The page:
You need gcc version 2.0 or later to compile gforth.
(see Section Configuration Options below for details).
After configuration, type
Now you can check whether your shiny new Forth system works. Say
You can run some benchmarks with
and compare them with the results in Benchres and in the manual.
If everything is all right, you may want to install gforth. Type
You have to make an entry in the info directory file manually.
For paper documentation, print gforth.ps (a Postscript file (300dpi
fonts, i.e., it works, but does not produce best quality on better
printers)), or say
and print the resulting file gforth.dvi. You can also get the
documentation in HTML format by typing
If you prefer plain ASCII documentation, just concatenate the files
gforth.info-* ('cat gforth.info-*' under Unix).
If you use GNU make, you can build in a directory different from the
source directory by changing to the build directory and invoking
where $srcdir is the source directory. (Note that we tested this only
for installation; i.e., if you want to hack the Gforth sources, you
should probably build in the source directory).
configure has the following useful parameters:
--prefix=PREFIX install architecture-independent files in PREFIX
--exec-prefix=PREFIX install architecture-dependent files in PREFIX
[default: same as prefix]
--enable-force-reg Use explicit register declarations if they appear in
the machine.h file. This can cause a good speedup,
but also incorrect code with some gcc versions on
some processors (default disabled).
--enable-direct-threaded Force direct threading. This may not work on
some machines and may cause slowdown on others.
--enable-indirect-threaded Force indirect threading. This can cause a
slowdown on some machines.
--with-debug specifies option -g to compile with debug info (default)
--without-debug omits the -g switch and creates smaller images on
machines where strip has problems with gcc style
--help: tells you about other parameters.
The file Benchres shows which combination of the -enable options we
tried gave the best results for various machines.
If you don't like the defaults for the installation directories, you
should override them already during configure. E.g., if you want to
install in the /gnu hierarchy instead of in the default /usr/local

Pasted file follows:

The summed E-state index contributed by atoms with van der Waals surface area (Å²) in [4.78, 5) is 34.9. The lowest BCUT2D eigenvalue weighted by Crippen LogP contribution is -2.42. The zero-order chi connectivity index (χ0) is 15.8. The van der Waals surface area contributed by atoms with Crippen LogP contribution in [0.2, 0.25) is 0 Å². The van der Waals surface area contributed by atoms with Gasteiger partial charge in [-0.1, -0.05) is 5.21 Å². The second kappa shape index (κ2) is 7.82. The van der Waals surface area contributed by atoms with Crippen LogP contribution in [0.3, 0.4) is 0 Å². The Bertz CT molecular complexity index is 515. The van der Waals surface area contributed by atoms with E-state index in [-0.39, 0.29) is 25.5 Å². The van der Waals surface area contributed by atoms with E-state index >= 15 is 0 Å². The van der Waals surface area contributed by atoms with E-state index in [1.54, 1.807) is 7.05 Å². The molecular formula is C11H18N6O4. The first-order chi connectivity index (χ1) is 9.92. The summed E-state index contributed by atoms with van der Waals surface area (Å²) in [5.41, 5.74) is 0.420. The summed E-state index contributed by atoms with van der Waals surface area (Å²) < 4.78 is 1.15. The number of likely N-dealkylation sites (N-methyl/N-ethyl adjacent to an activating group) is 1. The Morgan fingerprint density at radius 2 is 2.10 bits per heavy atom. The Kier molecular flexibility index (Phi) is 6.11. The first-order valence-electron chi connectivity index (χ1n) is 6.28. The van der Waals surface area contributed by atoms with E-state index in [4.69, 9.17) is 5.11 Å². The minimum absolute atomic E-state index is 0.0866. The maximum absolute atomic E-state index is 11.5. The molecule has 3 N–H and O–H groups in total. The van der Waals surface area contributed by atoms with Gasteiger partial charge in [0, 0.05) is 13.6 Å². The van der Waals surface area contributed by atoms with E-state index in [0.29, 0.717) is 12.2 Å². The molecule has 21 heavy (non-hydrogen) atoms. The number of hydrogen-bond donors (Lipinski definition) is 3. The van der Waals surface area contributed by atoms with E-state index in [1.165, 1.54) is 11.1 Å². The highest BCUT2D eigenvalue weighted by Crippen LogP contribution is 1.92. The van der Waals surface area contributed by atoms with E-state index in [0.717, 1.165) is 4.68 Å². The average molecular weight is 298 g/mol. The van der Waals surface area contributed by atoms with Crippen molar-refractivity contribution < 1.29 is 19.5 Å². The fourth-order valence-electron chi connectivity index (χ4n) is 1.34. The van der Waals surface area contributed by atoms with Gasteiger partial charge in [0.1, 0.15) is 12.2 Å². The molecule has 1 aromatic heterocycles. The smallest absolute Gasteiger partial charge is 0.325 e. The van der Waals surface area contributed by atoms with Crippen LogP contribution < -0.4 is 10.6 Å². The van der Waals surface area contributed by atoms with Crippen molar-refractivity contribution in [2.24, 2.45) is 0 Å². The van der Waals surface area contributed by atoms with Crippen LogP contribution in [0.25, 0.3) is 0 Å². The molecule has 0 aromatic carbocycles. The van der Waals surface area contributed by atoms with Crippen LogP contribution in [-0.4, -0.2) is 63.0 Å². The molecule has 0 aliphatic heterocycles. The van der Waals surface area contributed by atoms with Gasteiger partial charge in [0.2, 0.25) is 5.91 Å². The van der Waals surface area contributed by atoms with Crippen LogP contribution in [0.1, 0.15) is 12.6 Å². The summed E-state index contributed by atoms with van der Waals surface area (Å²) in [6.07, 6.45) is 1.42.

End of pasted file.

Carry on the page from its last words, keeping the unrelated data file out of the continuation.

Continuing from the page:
Moreover, if your GCC is not called gcc (but, e.g., gcc-2.7.1), you
should say so during configuration. E.g.:
env CC=gcc-2.7.1 ./configure
You can also pass additional options to gcc in this way, e.g., if you
want to generate an a.out executable under Linux with gcc-2.7.0:
env "CC=gcc -b i486-linuxaout -V 2.7.0" ./configure
You can change the sizes of the various areas used in the default
image `gforth.fi' by passing the appropriate Gforth command line
options in the FORTHSIZES environment variable:
env "FORTHSIZES=--dictionary-size=256k --data-stack-size=16k --fp-stack-size=16k --return-stack-size=16k --locals-stack-size=16k" ./configure
The line above reaffirms the default sizes. Note that the locals
stack area is also used as input buffer stack.
If C's "long long" do not work properly on your machine (i.e., if the
tests involving double-cell numbers fail), you can build Gforth such
that it does not use "long long":
env ac_cv_sizeof_long_long=0 ./configure
A few tests made by the configure script do not work in a
cross-compilation situation. You have to provide the results of these
tests by hand. E.g., if you compile for a 386 architecture processor:
env ac_cv_sizeof_char_p=4 ac_cv_sizeof_short=2 ac_cv_sizeof_int=4 ac_cv_sizeof_long=4 ac_cv_sizeof_long_long=8 ac_cv_c_bigendian=no ./configure
The ac_cv_sizeof_... variables give the sizes of various C types;
ac_cv_sizeof_char_p is the same as "sizeof(char*)" in C code. The
ac_cv_c_bigendian variable gives the byte order.
Preloading installation-specific code
If you want to have some installation-specific files loaded when
Gforth starts (e.g., an assembler for your processor), put commands
for loading them into /usr/local/share/gforth/site-forth/site-init.fs